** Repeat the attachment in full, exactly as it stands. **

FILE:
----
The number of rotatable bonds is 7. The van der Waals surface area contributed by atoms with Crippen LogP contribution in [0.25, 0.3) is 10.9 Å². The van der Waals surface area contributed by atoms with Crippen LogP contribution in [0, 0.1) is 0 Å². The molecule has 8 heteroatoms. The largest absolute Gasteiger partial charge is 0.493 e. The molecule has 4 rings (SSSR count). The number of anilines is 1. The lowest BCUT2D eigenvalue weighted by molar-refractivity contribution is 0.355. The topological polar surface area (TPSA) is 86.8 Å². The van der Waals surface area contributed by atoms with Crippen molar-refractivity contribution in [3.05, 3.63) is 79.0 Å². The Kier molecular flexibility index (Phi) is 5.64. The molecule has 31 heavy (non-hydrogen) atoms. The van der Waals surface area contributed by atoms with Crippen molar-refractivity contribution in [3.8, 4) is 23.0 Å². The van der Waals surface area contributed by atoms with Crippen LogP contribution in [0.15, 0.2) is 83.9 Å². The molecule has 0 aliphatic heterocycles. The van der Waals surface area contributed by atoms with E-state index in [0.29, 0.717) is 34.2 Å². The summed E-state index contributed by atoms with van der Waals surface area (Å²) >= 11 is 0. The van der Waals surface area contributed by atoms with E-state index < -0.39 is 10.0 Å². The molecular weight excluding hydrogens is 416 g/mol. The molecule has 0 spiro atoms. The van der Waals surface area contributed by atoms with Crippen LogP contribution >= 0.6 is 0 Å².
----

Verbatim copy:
The number of rotatable bonds is 7. The van der Waals surface area contributed by atoms with Crippen LogP contribution in [0.25, 0.3) is 10.9 Å². The van der Waals surface area contributed by atoms with Crippen LogP contribution in [0, 0.1) is 0 Å². The molecule has 8 heteroatoms. The largest absolute Gasteiger partial charge is 0.493 e. The molecule has 4 rings (SSSR count). The number of anilines is 1. The lowest BCUT2D eigenvalue weighted by molar-refractivity contribution is 0.355. The topological polar surface area (TPSA) is 86.8 Å². The van der Waals surface area contributed by atoms with Crippen molar-refractivity contribution in [3.05, 3.63) is 79.0 Å². The Kier molecular flexibility index (Phi) is 5.64. The molecule has 31 heavy (non-hydrogen) atoms. The van der Waals surface area contributed by atoms with Crippen molar-refractivity contribution in [3.8, 4) is 23.0 Å². The van der Waals surface area contributed by atoms with Crippen LogP contribution in [0.15, 0.2) is 83.9 Å². The molecule has 0 aliphatic heterocycles. The van der Waals surface area contributed by atoms with E-state index in [0.29, 0.717) is 34.2 Å². The summed E-state index contributed by atoms with van der Waals surface area (Å²) >= 11 is 0. The van der Waals surface area contributed by atoms with E-state index < -0.39 is 10.0 Å². The molecular weight excluding hydrogens is 416 g/mol. The molecule has 0 spiro atoms. The van der Waals surface area contributed by atoms with Crippen LogP contribution >= 0.6 is 0 Å².